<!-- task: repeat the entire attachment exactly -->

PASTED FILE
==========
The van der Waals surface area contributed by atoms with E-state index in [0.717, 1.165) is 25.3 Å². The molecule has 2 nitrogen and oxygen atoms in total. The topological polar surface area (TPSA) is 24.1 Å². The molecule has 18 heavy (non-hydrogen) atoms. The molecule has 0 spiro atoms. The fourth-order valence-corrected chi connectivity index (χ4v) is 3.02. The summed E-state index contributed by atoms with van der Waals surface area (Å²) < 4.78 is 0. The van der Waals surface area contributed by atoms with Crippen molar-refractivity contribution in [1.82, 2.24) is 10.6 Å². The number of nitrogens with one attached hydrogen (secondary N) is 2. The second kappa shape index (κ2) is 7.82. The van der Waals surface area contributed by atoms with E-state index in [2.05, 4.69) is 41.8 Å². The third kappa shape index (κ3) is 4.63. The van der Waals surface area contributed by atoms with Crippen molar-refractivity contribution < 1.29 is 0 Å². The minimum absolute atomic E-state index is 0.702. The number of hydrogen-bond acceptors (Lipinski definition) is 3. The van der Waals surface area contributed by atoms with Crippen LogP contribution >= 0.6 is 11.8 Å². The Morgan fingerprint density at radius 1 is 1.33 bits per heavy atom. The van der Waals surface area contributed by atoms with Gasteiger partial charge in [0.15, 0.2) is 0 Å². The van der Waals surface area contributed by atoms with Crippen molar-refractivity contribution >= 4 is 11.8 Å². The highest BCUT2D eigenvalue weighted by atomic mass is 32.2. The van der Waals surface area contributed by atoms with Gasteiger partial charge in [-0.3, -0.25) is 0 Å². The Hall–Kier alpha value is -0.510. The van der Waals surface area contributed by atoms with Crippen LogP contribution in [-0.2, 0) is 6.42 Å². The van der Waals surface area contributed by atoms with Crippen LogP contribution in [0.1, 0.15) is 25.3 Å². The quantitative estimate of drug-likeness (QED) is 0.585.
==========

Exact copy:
The van der Waals surface area contributed by atoms with E-state index in [0.717, 1.165) is 25.3 Å². The molecule has 2 nitrogen and oxygen atoms in total. The topological polar surface area (TPSA) is 24.1 Å². The molecule has 18 heavy (non-hydrogen) atoms. The molecule has 0 spiro atoms. The fourth-order valence-corrected chi connectivity index (χ4v) is 3.02. The summed E-state index contributed by atoms with van der Waals surface area (Å²) < 4.78 is 0. The van der Waals surface area contributed by atoms with Crippen molar-refractivity contribution in [1.82, 2.24) is 10.6 Å². The number of nitrogens with one attached hydrogen (secondary N) is 2. The second kappa shape index (κ2) is 7.82. The van der Waals surface area contributed by atoms with E-state index in [2.05, 4.69) is 41.8 Å². The third kappa shape index (κ3) is 4.63. The van der Waals surface area contributed by atoms with Crippen molar-refractivity contribution < 1.29 is 0 Å². The minimum absolute atomic E-state index is 0.702. The number of hydrogen-bond acceptors (Lipinski definition) is 3. The van der Waals surface area contributed by atoms with Crippen LogP contribution >= 0.6 is 11.8 Å². The Morgan fingerprint density at radius 1 is 1.33 bits per heavy atom. The van der Waals surface area contributed by atoms with Gasteiger partial charge in [0.15, 0.2) is 0 Å². The van der Waals surface area contributed by atoms with Crippen molar-refractivity contribution >= 4 is 11.8 Å². The highest BCUT2D eigenvalue weighted by atomic mass is 32.2. The van der Waals surface area contributed by atoms with Gasteiger partial charge in [-0.3, -0.25) is 0 Å². The Hall–Kier alpha value is -0.510. The van der Waals surface area contributed by atoms with Crippen LogP contribution in [-0.2, 0) is 6.42 Å². The van der Waals surface area contributed by atoms with Crippen LogP contribution in [0.1, 0.15) is 25.3 Å². The quantitative estimate of drug-likeness (QED) is 0.585.